Gagnon argues that, pursuant to our holding in Kellermann, Burns had a common-law duty to supervise and care for him. Admittedly, the facts presented in this case are markedly different from those we confronted in Kellermann, where the defendants agreed to supervise and care for their daughter’s teenage friend. Id. at 484-85, 684 S.E.2d at 788-89. We nonetheless agree with Gagnon that the duty recognized in that case is applicable here.
By law, Gagnon’s parents had to send Gagnon to school, where it was the responsibility of Burns and other school officials to supervise and ensure that “students could … have an education in an atmosphere conducive to learning, free of disruption, and threat to person.” Thus, just as the defendants in Kellermannowed a duty to supervise and care for their daughter’s teenage friend, Burns owed a duty to supervise and care for Gagnon. That does not mean, however, that Burns was an insurer of Gagnon’s safety; instead, like the defendants in Kellermann, Burns can only be held liable if he failed to “discharge his … duties as a reasonably prudent person would under similar circumstances.” Id. at 487, 684 S.E.2d at 790.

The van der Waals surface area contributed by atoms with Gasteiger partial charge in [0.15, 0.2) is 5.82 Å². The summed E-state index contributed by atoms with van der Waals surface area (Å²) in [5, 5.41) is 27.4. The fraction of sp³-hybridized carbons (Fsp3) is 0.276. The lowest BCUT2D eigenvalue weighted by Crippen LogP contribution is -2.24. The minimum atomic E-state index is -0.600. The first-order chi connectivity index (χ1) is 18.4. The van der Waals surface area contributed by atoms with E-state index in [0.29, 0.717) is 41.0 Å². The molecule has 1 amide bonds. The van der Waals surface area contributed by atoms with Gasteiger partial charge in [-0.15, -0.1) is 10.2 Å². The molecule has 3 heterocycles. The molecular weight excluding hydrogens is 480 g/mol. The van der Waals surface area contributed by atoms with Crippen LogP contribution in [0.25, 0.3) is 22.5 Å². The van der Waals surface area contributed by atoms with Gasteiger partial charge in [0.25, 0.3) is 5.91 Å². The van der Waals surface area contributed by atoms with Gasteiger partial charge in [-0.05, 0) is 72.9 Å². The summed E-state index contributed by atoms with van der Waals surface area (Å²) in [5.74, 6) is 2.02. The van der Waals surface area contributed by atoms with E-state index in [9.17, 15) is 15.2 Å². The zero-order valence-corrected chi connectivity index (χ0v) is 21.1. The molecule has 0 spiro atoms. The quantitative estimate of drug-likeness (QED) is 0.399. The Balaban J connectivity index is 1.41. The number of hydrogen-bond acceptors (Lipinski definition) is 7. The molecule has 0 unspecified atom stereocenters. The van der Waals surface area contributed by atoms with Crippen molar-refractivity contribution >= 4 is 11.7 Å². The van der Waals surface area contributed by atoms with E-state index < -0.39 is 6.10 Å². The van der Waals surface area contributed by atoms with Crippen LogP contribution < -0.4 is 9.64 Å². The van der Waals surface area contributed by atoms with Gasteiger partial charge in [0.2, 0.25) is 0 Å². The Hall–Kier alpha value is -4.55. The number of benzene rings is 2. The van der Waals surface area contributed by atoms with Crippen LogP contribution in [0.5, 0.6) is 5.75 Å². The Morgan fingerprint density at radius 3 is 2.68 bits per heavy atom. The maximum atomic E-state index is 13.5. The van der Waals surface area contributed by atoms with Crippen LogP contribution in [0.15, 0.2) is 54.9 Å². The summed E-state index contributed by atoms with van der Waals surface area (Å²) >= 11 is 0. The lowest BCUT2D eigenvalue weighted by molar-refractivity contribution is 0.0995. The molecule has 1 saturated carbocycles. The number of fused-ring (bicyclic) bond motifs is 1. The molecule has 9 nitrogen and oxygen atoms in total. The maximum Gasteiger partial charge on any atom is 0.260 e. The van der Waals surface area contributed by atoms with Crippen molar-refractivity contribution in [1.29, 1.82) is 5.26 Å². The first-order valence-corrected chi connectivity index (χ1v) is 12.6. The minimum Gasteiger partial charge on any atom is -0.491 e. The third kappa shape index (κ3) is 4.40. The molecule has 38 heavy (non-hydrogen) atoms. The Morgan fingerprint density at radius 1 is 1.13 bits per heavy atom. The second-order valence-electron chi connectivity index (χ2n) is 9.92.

We have adopted the commonlaw principle of assumption of a duty. Didato, 262 Va. at 628-29, 554 S.E.2d at 48. Under that principle, “one who assumes to act, even though gratuitously, may thereby become subject to the duty of acting carefully, if he acts at all.” Kellermann, 278 Va. at 489, 684 S.E.2d at 791 (quoting Nolde Bros. v. Wray, 221 Va. 25, 28, 266 S.E.2d 882, 884 (1980)) (quotation marks omitted). As noted earlier, whether a defendant owes a plaintiff a duty in tort is generally a question of law. But when the issue is not whether the law recognizes a duty, but rather whether the defendant by his conduct assumed a duty, the existence of that duty is a question for the fact-finder. Id. at 490, 684 S.E.2d at 791-92; Didato, 262 Va. at 629, 554 S.E.2d at 48.